Wool, Dorset

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Wool, frontages and phone box, High Street - geograph.org.uk - 1415372.jpg
High Street, Wool
Wool is located in Dorset
Wool shown within Dorset
Population 5,310 (2011)
OS grid reference SY839865
Shire county
Country England
Sovereign state United Kingdom
Post town Wareham
Postcode district BH20
Dialling code 01929
Police Dorset
Fire Dorset and Wiltshire
Ambulance South Western
EU Parliament South West England
UK Parliament
List of places
50°40′44″N 2°13′08″W / 50.6789°N 2.2189°W / 50.6789; -2.2189Coordinates: 50°40′44″N 2°13′08″W / 50.6789°N 2.2189°W / 50.6789; -2.2189
Woolbridge Manor

Wool /wʊl/ is a large village, civil parish and electoral ward in the Purbeck district of Dorset, England. In the 2011 census the parish – which includes Bovington Camp army base to the north – had 2,015 households and a population of 5,310.[1] The village lies at a historic bridging point on the River Frome, half-way between Dorchester and Wareham. Woolbridge Manor House, a 14th-century building, is a prominent feature just outside the village and the location of Tess's honeymoon in Thomas Hardy's Tess of the D'Urbervilles. Other prominent features of the village include the medieval church of Holy Rood, the railway station on the South Western Main Line from London Waterloo to Weymouth, and the thatched cottages along Spring Street.

The place-name 'Wool' is first attested in Anglo-Saxon Writs from 1002 to 1012, where it appears as Wyllon. In the Domesday Book of 1086 it appears as Wille and Welle, and as Welles in 1212 in the Book of Fees. The name means 'springs' in the sense of the related word wells.[2]

Near Wool, to the east of the village, are the ruins of Bindon Abbey, which was demolished in the Dissolution of the Monasteries of 1539, the stone being used to build castles in Portland, Lulworth and Sandsfoot.

According to local knowledge, only one building was destroyed during the war – on 3 May 1941. The building was a small bungalow by the name of "Two Birches", located on Bailey's Drove. The house was later rebuilt.

A small single-lane hump-backed stone bridge, a Grade II* listed structure about 200m north from the railway station, is no longer used for vehicular traffic. The place name Wullebrigg, recorded in 1244, indicates a crossing here in the thirteenth century and there is an extant record from 1343 of a bridge crossing the River Frome at this point. It has a stone half-way along it stating that those who deface or damage the bridge will be transported (sent to Australia or another penal colony) for the rest of their lives. In January 2018 one of the bridge's stone parapets collapsed, undermined by floodwater, but the arches remained undamaged.[3][4]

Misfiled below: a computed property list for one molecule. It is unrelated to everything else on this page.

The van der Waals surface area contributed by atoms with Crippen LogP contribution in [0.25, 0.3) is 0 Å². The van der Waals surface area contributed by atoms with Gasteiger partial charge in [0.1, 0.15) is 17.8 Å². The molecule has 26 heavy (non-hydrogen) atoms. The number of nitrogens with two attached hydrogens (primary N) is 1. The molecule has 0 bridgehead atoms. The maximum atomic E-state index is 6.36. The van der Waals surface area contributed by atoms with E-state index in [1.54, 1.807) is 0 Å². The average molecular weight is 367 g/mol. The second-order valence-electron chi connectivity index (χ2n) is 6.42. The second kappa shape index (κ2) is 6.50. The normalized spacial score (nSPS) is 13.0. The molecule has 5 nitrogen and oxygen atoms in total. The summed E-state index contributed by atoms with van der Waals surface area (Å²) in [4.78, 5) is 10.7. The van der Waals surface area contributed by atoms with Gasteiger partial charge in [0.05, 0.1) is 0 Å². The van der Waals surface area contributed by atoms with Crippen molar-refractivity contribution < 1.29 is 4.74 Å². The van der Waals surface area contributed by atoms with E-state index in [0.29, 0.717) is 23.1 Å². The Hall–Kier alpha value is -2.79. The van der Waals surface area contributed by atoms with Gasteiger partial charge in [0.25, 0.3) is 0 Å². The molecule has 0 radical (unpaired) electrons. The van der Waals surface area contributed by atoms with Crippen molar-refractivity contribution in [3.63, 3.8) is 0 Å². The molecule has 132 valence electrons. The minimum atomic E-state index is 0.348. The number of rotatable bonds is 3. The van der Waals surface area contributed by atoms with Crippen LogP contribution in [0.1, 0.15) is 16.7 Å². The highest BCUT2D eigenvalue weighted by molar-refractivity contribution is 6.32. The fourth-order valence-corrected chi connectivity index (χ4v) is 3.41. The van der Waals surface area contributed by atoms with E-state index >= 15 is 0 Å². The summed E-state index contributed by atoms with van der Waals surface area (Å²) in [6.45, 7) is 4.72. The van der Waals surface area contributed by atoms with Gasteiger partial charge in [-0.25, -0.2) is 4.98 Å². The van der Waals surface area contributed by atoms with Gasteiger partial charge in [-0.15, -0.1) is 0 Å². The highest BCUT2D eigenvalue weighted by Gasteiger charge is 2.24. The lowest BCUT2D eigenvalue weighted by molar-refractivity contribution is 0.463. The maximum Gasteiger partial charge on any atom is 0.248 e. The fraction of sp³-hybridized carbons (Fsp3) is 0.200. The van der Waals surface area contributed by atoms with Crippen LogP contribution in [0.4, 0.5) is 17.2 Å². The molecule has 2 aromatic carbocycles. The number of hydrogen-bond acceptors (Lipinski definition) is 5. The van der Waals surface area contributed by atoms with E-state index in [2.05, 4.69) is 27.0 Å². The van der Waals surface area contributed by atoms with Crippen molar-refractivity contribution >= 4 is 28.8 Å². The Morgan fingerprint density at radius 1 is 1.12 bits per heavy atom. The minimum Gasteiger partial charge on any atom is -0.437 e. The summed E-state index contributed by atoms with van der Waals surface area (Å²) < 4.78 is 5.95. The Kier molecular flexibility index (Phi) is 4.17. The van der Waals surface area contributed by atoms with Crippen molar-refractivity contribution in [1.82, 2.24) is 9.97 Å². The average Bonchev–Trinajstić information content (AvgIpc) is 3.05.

Local places of interest include The Tank Museum and Monkey World. It also boasts surrounding hamlets, including East Burton and Giddy Green.

The village received significant media coverage in January 2012, after a fuel tanker crashed into the front of a bungalow, starting a fire. No-one was injured in the incident, but the tanker driver was arrested on suspicion of attempted murder.[5]


  1. ^ "Area: Wool (Parish). Key Figures for 2011 Census: Key Statistics". Neighbourhood Statistics. Office for National Statistics. Retrieved 16 February 2015. 
  2. ^ Eilert Ekwall, The Concise Oxford Dictionary of English Place-names, p.532.
  3. ^ "Wool Bridge, East Stoke". historicengland.org.uk. Retrieved 17 January 2018. 
  4. ^ "'Thomas Hardy novel' bridge collapses". BBC News. 17 January 2018. Retrieved 17 January 2018. 
  5. ^ "Fuel tanker crashes into bungalow". BBC News. 20 January 2012. 


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